Earning a blue bead was tough. With around 90 teams there, some people may not have even made it to our booth. Then there’s people who wanted to go around and try all the other chilis before deciding.

To get a bead, you needed to really be on top of your game at three things:
1.) Quality chili which we felt we offered
2.) Have chili on hand. If you ran out of chili, people couldn’t vote for you so we made 27 gallons of chili which we ran out 2 hours and 40 minutes into the event. We were one of the last teams with chili left in our area.
3.) Showmanship. You needed to get people over to your booth and do anything you could to get their bead. Some teams gave away koozies, pens, whatever. We opted for bottled waters and corny jokes. You have to be able to take a lot of rejection if you’re going to be a hype man asking for beads. Fortunately, taking rejection has been a great skill of mine…..not by choice but experience.

We kind of figured this going into the event and at least were prepared for that.

I was told the Wagonmasters were expecting 10,000-12,000 people but initial estimates said there were 15,000-18,000 people. It was insane amount of people and honestly, I don’t remember hearing anybody complain about waiting in line for chili. And trust me I would have because being a hypeman, I think I spoke to over a thousand people. I asked so many times how the event was going. The only thing people told me was they ran out of voting beads about two hours into the event.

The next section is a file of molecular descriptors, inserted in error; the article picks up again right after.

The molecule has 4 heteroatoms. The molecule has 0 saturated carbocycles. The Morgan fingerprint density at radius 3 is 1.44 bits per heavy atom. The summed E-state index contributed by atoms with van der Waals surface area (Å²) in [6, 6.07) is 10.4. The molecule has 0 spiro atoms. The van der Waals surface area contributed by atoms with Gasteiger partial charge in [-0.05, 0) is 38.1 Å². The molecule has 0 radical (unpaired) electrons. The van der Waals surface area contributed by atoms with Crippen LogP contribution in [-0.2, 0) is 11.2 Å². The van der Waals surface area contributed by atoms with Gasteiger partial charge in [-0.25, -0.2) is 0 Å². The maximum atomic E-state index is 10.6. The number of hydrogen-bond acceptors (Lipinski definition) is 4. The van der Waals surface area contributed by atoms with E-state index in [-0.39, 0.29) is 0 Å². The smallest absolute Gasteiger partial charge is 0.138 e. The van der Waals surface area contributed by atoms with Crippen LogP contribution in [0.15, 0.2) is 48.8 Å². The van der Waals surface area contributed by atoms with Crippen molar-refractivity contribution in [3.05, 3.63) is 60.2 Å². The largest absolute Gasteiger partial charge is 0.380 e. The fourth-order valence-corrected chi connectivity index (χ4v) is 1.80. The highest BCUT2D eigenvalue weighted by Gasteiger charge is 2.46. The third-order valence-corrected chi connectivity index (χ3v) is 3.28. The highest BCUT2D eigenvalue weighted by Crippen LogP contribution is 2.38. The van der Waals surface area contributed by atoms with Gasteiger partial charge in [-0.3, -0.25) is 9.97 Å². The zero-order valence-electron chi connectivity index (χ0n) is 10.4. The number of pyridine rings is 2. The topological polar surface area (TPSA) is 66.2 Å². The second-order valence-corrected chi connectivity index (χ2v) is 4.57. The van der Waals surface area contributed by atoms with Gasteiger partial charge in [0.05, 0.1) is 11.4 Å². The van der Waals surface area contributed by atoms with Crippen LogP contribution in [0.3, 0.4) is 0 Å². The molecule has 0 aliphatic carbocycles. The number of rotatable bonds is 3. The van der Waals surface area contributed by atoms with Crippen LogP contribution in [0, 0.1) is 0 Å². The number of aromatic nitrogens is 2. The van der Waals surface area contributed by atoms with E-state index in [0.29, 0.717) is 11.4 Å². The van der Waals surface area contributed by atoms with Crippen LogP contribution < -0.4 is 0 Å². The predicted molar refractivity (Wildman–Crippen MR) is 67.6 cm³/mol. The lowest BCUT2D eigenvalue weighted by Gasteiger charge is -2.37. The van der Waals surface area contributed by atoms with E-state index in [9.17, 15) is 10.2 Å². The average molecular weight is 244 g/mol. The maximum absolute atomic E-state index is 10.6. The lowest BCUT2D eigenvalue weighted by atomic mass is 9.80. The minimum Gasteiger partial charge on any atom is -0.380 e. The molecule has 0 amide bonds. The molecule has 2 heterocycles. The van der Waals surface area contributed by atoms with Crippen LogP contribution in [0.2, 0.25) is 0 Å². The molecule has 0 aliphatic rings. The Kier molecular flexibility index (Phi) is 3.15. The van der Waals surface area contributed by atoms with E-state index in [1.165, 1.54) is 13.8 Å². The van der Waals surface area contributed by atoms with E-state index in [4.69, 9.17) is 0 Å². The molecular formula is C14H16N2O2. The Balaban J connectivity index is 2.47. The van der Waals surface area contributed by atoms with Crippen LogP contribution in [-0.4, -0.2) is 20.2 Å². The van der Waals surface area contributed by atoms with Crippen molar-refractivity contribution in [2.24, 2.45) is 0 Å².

At 2:30 pm, we had to turn in our growlers with beads. The judging of the chilis were done also by then. It was perfect timing because we were just about out of our 27 gallons of chili.

When 2:40 pm hit, we were done and wiped out physically and mentally. Our feet hurt, our voices were shot and our bodies were exhausted. We just stood there at our tent and took everything in and how the day went. The moment Noon passed by, it was as if we didn’t even have time to blink. We thought we had fun but didn’t know for sure since we didn’t even have time to register it all in yet.

At 3 pm, the awards presentation was beginning. My entire team made our way down to the east entrance. Some newscasters from KSN started reading off the results. They announced the top five placers in each category.

They gave out awards for Best Booth and Best Team Spirit. Our booth was simply a table with tablecloths and then a cool banner. It was nothing as extravagant as many of the other booths around. Needless to say we were shutout of those categories. Wichita Public Schools won Best Team Spirit and Big Momma’s Chili Town won Best Booth.